The sales experience means a lot to customers. It is important for companies to understand the impact of the sales experience and continuously make improvements to the sales process to maximize its benefits.
In a recent USA Manufacturing hour on twitter, Host, Chase Bodor from Plastic Plus Technology, led a discussion on the topic.
Improving Sales Process
The chat began with participants discussing how improving sales processes can impact your business.
Rebecca Prox said the Digital Marketing Pro said, “One would think that improving the sales process would improve business profitability.”
Host, Bodor replied, “Louder for the people in the back, please!! Investing in the process itself would make a great return if done properly”
Ruby Rusine and the Social Success Marketing team said, “Improve your customer satisfaction. Get better insights into your customers. + more...”
Prox replied, “It's always about the customers!”
Host, Bodor then replied, “Absolutely!! What good are sales if you can't satisfy the customer in the long run??”
Nigel Packer from Pelatis Online said, “Any improvements in the sales process to increase conversions is great for the bottom line. We must remember not to lose sight of the customer when making changes.”
Pavel Stepanov from VirtuDesk said, “Faster checkouts, more customers, more revenue, and competitive sales advantage.”
Val W from Monofrax LLC said, “Let me count the ways. *Reduced costs, increased revenue, better communication (few silos), better customer relationships”
Host, Chase Bodor said, “46% of sales managers say improvements in sales infrastructure and technology will boost their ability to achieve or exceed sales quota.
Next, the chat discussed what account mapping is and how it can be used in this context.
Prox said, “Honestly? I have no idea. I'll watch the other answers.”
Rusine agree, “You and me both Becca. Will wait for the answers.”
Julia Gardner from Hourly – Insurance & Payroll said, “Teach me!!”
Stepanov said, “Sales team employees utilize it to understand how customer companies work, identify key decision-makers, and plan their next steps.”
He added, “It is used to gain insight into the organizational structure, decision-making processes, and relationships within the customer's organization.”
Host, Chase Bodor said, “Account mapping identifies the key relationships within the organization that you are responsible for servicing and/ or selling to.”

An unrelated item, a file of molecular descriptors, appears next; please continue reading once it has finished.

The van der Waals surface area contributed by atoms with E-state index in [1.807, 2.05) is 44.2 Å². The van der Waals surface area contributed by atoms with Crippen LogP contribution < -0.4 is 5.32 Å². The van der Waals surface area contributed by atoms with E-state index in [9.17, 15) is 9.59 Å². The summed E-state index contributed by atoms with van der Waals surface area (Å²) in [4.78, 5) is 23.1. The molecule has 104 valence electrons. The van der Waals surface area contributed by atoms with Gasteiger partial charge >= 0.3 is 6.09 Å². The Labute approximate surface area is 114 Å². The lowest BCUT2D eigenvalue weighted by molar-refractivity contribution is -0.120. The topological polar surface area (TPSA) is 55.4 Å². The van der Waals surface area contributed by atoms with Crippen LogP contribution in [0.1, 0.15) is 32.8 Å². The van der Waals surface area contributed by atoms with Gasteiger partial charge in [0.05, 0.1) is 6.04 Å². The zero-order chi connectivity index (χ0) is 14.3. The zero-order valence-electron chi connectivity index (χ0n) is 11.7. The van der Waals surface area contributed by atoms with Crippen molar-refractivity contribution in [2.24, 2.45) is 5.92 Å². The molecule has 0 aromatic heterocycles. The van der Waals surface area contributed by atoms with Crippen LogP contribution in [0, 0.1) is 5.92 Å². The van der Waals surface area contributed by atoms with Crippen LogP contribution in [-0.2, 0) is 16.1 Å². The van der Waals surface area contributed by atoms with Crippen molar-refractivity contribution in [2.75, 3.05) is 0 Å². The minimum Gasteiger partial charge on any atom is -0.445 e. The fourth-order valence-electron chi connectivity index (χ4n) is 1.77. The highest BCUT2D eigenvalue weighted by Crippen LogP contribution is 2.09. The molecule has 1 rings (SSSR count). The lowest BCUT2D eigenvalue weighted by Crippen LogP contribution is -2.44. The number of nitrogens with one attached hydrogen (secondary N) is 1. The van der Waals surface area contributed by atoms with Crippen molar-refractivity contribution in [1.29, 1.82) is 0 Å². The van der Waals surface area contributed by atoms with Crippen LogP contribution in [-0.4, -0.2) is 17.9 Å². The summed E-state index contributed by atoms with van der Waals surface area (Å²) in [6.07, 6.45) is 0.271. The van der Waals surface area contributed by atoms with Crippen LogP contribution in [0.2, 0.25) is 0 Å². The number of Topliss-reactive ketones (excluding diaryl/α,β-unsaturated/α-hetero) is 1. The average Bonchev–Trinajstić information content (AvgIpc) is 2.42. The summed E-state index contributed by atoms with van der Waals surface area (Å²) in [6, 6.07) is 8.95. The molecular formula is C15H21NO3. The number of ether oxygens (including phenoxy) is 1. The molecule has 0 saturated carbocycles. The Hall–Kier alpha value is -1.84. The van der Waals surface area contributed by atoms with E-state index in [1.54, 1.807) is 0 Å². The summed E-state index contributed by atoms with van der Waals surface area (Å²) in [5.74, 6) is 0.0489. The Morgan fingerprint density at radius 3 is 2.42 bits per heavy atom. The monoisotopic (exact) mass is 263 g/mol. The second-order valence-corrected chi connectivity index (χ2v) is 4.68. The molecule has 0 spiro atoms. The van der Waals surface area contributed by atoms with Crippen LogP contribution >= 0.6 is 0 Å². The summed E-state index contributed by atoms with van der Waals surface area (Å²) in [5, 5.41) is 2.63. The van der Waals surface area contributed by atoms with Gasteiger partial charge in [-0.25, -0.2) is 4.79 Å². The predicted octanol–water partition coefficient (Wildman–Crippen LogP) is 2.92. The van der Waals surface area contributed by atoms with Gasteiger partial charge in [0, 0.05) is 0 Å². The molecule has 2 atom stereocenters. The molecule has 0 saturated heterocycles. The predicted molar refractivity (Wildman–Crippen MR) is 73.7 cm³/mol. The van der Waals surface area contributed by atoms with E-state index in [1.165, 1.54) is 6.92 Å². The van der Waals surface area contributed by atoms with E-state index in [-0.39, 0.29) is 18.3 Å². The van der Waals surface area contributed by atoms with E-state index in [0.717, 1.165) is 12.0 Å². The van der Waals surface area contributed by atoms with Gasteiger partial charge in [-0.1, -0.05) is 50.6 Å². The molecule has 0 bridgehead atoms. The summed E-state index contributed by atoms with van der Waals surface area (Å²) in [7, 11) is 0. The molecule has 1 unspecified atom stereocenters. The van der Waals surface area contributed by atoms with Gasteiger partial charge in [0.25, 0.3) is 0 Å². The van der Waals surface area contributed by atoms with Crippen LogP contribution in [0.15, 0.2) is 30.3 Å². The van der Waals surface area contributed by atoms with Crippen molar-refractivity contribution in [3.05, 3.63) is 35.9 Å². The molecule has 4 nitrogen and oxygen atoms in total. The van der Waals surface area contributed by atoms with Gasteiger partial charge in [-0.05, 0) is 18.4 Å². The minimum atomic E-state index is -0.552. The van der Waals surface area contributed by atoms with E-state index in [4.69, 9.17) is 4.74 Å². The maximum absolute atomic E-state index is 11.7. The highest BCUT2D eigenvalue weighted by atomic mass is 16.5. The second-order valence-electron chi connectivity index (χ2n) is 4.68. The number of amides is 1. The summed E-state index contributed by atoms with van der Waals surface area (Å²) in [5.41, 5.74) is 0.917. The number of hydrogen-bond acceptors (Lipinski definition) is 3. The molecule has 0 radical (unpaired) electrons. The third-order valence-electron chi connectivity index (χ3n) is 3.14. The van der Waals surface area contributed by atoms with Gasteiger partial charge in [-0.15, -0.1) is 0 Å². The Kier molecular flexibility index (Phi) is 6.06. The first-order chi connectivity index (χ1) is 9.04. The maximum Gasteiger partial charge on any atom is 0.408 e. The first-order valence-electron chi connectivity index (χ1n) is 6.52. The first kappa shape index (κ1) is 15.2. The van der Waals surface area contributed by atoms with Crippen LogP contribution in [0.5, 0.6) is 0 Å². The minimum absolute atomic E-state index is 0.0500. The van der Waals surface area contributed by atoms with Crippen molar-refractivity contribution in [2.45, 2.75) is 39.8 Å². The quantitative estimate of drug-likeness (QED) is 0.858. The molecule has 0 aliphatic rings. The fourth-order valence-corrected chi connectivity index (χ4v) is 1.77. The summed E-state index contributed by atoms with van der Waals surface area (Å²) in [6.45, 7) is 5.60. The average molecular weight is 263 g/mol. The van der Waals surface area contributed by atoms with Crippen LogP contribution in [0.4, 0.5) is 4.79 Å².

He added, “Maintaining good relationships with multiple contacts, especially those with decision-making power, will increase your ability to service customers more effectively and provide better solutions that fills the entire organization's needs.
The chat then went on to discuss how sales interactions can be made more meaningful.
Gardner said, “Nurturing a relationship with your client directly or their community to ensure trust!”
Host, Bodor replied, “Trust is KEY! And that plays into the customer service/ experience aspect. Can your customer count on you to have their best interest in mind throughout the sale and beyond?”
Rusine also replied, “Good answer, Julia!”
Prox said, “I'm always a proponent of making people feel like you've known them your whole life. Relationships like that go a long way!”
Host, Bodor replied, “I love that. My approach lately is to be as authentic as possible. That helps keep consistency in the relationship and build that report.”
Rusine said, “Listen well. Practice empathy. Have integrity.”
Stepanov said, “You can do this by personalizing your conversation and recommendations based on their needs. Aim to provide value instead of pitching your product/service right off the bat.”
Host, Bodor replied, “Absolutely. I love the personalized recommendations part of this answer. The person on the other end actually feels heard and valued when you provide something that's just for them (even if it's a common problem).”
Julia from Teitsch Kent Fay Architects, P.C said, “being compassionate and understanding when selling a service is always important.”